In the Trump camp, it seems like there’s this ego-fueled attitude that they can do and say whatever and it won’t matter. Like the “alternative facts” spate, having public beef with a department store (??), Sean Spicer’s ranting to the press about the press, or Kellyanne Conway’s transmissions from another galaxy. Of course, it’s coming down from Trump himself. He has set the tone for the team, as evidenced by, oh, his whole life before deciding to be a politician, and even then, a sizeable portion of his political life as well. He said himself that he could stand in Times Sq. and shoot someone, an act most reasonable people would find objectionable, but his supporters wouldn’t care.

It must be liberating, in a way, for his cabal. I picture a big sign over the doorway out of the oval office, like the famous Notre Dame football team’s “Play like a champion today” sign, except this one says “Just do whatever!” and everyone touches it ritualistically on their way out into the real world. Hey, if their coach got away with mimicking a disabled man, questioned Sen. John McCain’s status as a war hero*, or grabbed them by the – ahem – heartstrings and tugged on them mightily, then they must feel freed up to just be themselves! Yay.

But maybe, just maybe, that same lack of concern for recourse which once served him well in the public sector is now a serious threat to the nature of a democracy. Accountability is needed for a democracy to function. Not to say that the individuals elected to govern will take accountability, or will always comport themselves in a way beholding to their peeps. But on a high level, the structure of a democracy is such that the people choose their representatives, who then have term limits before an open, transparent (hopefully), election. Being able to vote people in and out of office is the recourse of the people, and the reason why accountability is huge. *squints and points with index fingertip and thumb touching* It’s gonna be YOOGE.  When a democracy loses this leg of the table, it’s not far off from collapsing into a regime.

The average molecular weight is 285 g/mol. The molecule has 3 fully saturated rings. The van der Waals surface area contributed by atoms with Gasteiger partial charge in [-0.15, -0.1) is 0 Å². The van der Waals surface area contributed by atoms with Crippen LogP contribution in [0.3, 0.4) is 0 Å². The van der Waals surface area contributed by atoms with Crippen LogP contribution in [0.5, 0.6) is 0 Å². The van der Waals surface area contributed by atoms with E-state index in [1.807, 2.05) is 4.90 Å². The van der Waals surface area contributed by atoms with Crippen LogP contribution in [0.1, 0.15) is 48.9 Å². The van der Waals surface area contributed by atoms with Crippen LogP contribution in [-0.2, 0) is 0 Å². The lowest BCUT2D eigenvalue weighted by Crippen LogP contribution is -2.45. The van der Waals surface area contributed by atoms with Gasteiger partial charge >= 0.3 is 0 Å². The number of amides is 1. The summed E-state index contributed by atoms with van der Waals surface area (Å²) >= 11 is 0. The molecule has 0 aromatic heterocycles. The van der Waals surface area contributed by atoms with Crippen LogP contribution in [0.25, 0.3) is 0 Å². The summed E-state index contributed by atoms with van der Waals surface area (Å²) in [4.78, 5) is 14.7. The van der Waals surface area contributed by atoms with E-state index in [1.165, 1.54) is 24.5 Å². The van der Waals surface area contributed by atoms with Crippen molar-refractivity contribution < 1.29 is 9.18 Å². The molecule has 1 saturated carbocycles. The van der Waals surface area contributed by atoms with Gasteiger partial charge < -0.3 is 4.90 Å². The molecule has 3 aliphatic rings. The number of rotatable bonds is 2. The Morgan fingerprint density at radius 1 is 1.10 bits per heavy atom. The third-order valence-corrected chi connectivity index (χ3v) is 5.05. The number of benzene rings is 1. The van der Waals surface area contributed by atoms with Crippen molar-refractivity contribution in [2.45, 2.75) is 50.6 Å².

From a marketing point of view, this is all on-message for the Trump brand. Do some word association with “Trump” and you’ll probably get ego alongside wealth and possibly success, as the core brand values. So the display of arrogance throughout the administration is not likely to go away anytime soon. Though, you could argue that there is a fundamental shift in how the Trump brand is perceived. According to Allen Adamson, head of marketing firm Brand Simple, what the surname stands for now includes “outspoken, politically incorrect views that target a rural, white, male, audience.” I quoted Mr. Adamson because I couldn’t have said it better.

One gets the sense that this play is destined to be a tragic one, in the classical sense, not just the colloquial way it’s used to mean “real bad.” But as in the story of a person of prominence who falls to disaster because of the very characteristic which made them successful to begin with. Pride becomes hubris eventually, and it’s just a matter of time before it reaches a critical mass. The only question is how many people will he bring down with him?

 

*To date, the only record of Donald Trump serving was during the Cola Wars.